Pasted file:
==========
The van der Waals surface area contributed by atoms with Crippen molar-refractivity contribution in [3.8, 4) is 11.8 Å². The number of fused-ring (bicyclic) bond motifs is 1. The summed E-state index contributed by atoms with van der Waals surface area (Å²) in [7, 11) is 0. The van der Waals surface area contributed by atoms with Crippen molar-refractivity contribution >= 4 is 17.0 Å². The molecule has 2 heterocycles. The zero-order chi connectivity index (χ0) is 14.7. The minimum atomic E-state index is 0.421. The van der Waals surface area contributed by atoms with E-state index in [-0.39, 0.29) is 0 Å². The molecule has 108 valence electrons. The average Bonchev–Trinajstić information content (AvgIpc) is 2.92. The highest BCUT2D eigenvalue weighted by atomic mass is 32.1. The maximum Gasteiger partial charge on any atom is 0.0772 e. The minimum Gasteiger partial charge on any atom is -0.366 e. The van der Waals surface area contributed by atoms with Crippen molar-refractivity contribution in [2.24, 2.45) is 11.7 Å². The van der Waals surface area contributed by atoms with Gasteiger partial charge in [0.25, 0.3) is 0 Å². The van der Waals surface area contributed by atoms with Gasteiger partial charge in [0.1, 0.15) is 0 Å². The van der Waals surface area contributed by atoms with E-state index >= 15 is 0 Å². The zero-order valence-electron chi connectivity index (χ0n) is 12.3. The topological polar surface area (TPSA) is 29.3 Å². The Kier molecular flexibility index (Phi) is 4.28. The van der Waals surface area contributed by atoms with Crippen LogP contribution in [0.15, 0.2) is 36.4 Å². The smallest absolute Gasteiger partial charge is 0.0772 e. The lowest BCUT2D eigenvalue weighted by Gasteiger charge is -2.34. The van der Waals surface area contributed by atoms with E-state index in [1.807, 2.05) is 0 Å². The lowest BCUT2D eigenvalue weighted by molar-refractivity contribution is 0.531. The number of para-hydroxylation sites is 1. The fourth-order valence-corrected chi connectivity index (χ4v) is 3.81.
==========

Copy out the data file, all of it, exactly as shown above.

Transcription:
The van der Waals surface area contributed by atoms with Crippen molar-refractivity contribution in [3.8, 4) is 11.8 Å². The number of fused-ring (bicyclic) bond motifs is 1. The summed E-state index contributed by atoms with van der Waals surface area (Å²) in [7, 11) is 0. The van der Waals surface area contributed by atoms with Crippen molar-refractivity contribution >= 4 is 17.0 Å². The molecule has 2 heterocycles. The zero-order chi connectivity index (χ0) is 14.7. The minimum atomic E-state index is 0.421. The van der Waals surface area contributed by atoms with E-state index in [-0.39, 0.29) is 0 Å². The molecule has 108 valence electrons. The average Bonchev–Trinajstić information content (AvgIpc) is 2.92. The highest BCUT2D eigenvalue weighted by atomic mass is 32.1. The maximum Gasteiger partial charge on any atom is 0.0772 e. The minimum Gasteiger partial charge on any atom is -0.366 e. The van der Waals surface area contributed by atoms with Crippen molar-refractivity contribution in [2.24, 2.45) is 11.7 Å². The van der Waals surface area contributed by atoms with Gasteiger partial charge in [0.25, 0.3) is 0 Å². The van der Waals surface area contributed by atoms with Gasteiger partial charge in [0.1, 0.15) is 0 Å². The van der Waals surface area contributed by atoms with E-state index >= 15 is 0 Å². The zero-order valence-electron chi connectivity index (χ0n) is 12.3. The topological polar surface area (TPSA) is 29.3 Å². The Kier molecular flexibility index (Phi) is 4.28. The van der Waals surface area contributed by atoms with Crippen LogP contribution in [0.15, 0.2) is 36.4 Å². The smallest absolute Gasteiger partial charge is 0.0772 e. The lowest BCUT2D eigenvalue weighted by Gasteiger charge is -2.34. The van der Waals surface area contributed by atoms with E-state index in [1.807, 2.05) is 0 Å². The lowest BCUT2D eigenvalue weighted by molar-refractivity contribution is 0.531. The number of para-hydroxylation sites is 1. The fourth-order valence-corrected chi connectivity index (χ4v) is 3.81.